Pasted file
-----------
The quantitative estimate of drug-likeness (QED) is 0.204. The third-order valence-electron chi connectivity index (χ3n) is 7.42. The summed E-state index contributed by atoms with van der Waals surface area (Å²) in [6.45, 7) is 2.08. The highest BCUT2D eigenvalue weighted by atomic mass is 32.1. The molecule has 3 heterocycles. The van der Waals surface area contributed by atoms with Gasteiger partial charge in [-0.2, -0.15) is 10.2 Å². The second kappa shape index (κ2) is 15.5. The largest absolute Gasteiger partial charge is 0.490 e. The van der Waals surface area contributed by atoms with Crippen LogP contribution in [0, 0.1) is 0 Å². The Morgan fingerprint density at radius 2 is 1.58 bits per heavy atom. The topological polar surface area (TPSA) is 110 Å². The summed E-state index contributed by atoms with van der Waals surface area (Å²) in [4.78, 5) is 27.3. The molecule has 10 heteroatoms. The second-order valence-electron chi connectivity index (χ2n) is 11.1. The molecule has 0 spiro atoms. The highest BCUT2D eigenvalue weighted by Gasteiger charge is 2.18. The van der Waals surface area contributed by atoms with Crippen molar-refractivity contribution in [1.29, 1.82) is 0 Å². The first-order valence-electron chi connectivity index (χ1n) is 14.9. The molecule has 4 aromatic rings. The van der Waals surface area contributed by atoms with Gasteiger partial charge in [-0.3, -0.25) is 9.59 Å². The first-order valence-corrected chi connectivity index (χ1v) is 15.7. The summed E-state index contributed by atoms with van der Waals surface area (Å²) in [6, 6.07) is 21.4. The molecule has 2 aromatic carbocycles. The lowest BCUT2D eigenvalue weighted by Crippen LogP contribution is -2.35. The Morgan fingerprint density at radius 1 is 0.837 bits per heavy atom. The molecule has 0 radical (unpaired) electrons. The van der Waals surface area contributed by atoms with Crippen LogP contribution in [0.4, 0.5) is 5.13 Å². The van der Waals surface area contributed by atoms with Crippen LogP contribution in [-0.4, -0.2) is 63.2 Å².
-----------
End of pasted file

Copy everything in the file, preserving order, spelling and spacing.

The quantitative estimate of drug-likeness (QED) is 0.204. The third-order valence-electron chi connectivity index (χ3n) is 7.42. The summed E-state index contributed by atoms with van der Waals surface area (Å²) in [6.45, 7) is 2.08. The highest BCUT2D eigenvalue weighted by atomic mass is 32.1. The molecule has 3 heterocycles. The van der Waals surface area contributed by atoms with Gasteiger partial charge in [-0.2, -0.15) is 10.2 Å². The second kappa shape index (κ2) is 15.5. The largest absolute Gasteiger partial charge is 0.490 e. The van der Waals surface area contributed by atoms with Crippen LogP contribution in [0, 0.1) is 0 Å². The Morgan fingerprint density at radius 2 is 1.58 bits per heavy atom. The topological polar surface area (TPSA) is 110 Å². The summed E-state index contributed by atoms with van der Waals surface area (Å²) in [4.78, 5) is 27.3. The molecule has 10 heteroatoms. The second-order valence-electron chi connectivity index (χ2n) is 11.1. The molecule has 0 spiro atoms. The highest BCUT2D eigenvalue weighted by Gasteiger charge is 2.18. The van der Waals surface area contributed by atoms with Crippen molar-refractivity contribution in [1.29, 1.82) is 0 Å². The first-order valence-electron chi connectivity index (χ1n) is 14.9. The molecule has 4 aromatic rings. The van der Waals surface area contributed by atoms with Gasteiger partial charge in [-0.3, -0.25) is 9.59 Å². The first-order valence-corrected chi connectivity index (χ1v) is 15.7. The summed E-state index contributed by atoms with van der Waals surface area (Å²) in [6, 6.07) is 21.4. The molecule has 2 aromatic carbocycles. The lowest BCUT2D eigenvalue weighted by Crippen LogP contribution is -2.35. The Morgan fingerprint density at radius 1 is 0.837 bits per heavy atom. The molecule has 0 radical (unpaired) electrons. The van der Waals surface area contributed by atoms with Crippen LogP contribution in [0.4, 0.5) is 5.13 Å². The van der Waals surface area contributed by atoms with Crippen LogP contribution in [-0.4, -0.2) is 63.2 Å².